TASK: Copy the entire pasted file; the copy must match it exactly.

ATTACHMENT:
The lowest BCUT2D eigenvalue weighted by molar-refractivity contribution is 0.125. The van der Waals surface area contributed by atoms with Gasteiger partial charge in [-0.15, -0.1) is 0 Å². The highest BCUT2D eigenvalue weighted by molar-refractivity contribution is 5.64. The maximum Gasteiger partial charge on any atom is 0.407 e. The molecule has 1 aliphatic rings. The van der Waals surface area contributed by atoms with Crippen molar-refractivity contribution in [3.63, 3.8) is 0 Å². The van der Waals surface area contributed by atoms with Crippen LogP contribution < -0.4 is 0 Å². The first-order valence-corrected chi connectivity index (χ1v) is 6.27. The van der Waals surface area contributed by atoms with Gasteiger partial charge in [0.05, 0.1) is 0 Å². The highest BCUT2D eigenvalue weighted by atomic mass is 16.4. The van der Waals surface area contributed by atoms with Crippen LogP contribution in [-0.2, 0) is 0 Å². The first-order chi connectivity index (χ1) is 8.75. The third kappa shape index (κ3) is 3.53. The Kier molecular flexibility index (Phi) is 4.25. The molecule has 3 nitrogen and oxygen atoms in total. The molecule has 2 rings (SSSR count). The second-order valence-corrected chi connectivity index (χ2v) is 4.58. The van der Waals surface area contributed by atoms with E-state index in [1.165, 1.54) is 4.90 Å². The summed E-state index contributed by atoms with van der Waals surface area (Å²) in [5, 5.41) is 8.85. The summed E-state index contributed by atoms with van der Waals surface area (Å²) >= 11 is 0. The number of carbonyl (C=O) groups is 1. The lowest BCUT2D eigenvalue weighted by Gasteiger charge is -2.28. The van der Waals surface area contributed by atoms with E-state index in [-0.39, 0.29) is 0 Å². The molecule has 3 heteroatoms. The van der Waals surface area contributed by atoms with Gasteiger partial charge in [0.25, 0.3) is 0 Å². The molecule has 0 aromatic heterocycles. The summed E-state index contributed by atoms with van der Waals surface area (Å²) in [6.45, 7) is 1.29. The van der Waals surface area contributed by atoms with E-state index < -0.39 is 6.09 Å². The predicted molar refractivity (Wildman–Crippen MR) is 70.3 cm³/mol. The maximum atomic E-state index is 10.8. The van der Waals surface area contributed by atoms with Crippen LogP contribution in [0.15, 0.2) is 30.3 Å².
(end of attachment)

The lowest BCUT2D eigenvalue weighted by molar-refractivity contribution is 0.125. The van der Waals surface area contributed by atoms with Gasteiger partial charge in [-0.15, -0.1) is 0 Å². The highest BCUT2D eigenvalue weighted by molar-refractivity contribution is 5.64. The maximum Gasteiger partial charge on any atom is 0.407 e. The molecule has 1 aliphatic rings. The van der Waals surface area contributed by atoms with Crippen molar-refractivity contribution in [3.63, 3.8) is 0 Å². The van der Waals surface area contributed by atoms with Crippen LogP contribution < -0.4 is 0 Å². The first-order valence-corrected chi connectivity index (χ1v) is 6.27. The van der Waals surface area contributed by atoms with Gasteiger partial charge in [0.05, 0.1) is 0 Å². The highest BCUT2D eigenvalue weighted by atomic mass is 16.4. The van der Waals surface area contributed by atoms with Crippen LogP contribution in [-0.2, 0) is 0 Å². The first-order chi connectivity index (χ1) is 8.75. The third kappa shape index (κ3) is 3.53. The Kier molecular flexibility index (Phi) is 4.25. The molecule has 3 nitrogen and oxygen atoms in total. The molecule has 2 rings (SSSR count). The second-order valence-corrected chi connectivity index (χ2v) is 4.58. The van der Waals surface area contributed by atoms with E-state index in [1.165, 1.54) is 4.90 Å². The summed E-state index contributed by atoms with van der Waals surface area (Å²) in [5, 5.41) is 8.85. The summed E-state index contributed by atoms with van der Waals surface area (Å²) >= 11 is 0. The number of carbonyl (C=O) groups is 1. The lowest BCUT2D eigenvalue weighted by Gasteiger charge is -2.28. The van der Waals surface area contributed by atoms with E-state index in [-0.39, 0.29) is 0 Å². The molecule has 3 heteroatoms. The van der Waals surface area contributed by atoms with Gasteiger partial charge in [0.25, 0.3) is 0 Å². The molecule has 0 aromatic heterocycles. The summed E-state index contributed by atoms with van der Waals surface area (Å²) in [6.45, 7) is 1.29. The van der Waals surface area contributed by atoms with E-state index < -0.39 is 6.09 Å². The predicted molar refractivity (Wildman–Crippen MR) is 70.3 cm³/mol. The maximum atomic E-state index is 10.8. The van der Waals surface area contributed by atoms with Crippen LogP contribution in [0.15, 0.2) is 30.3 Å².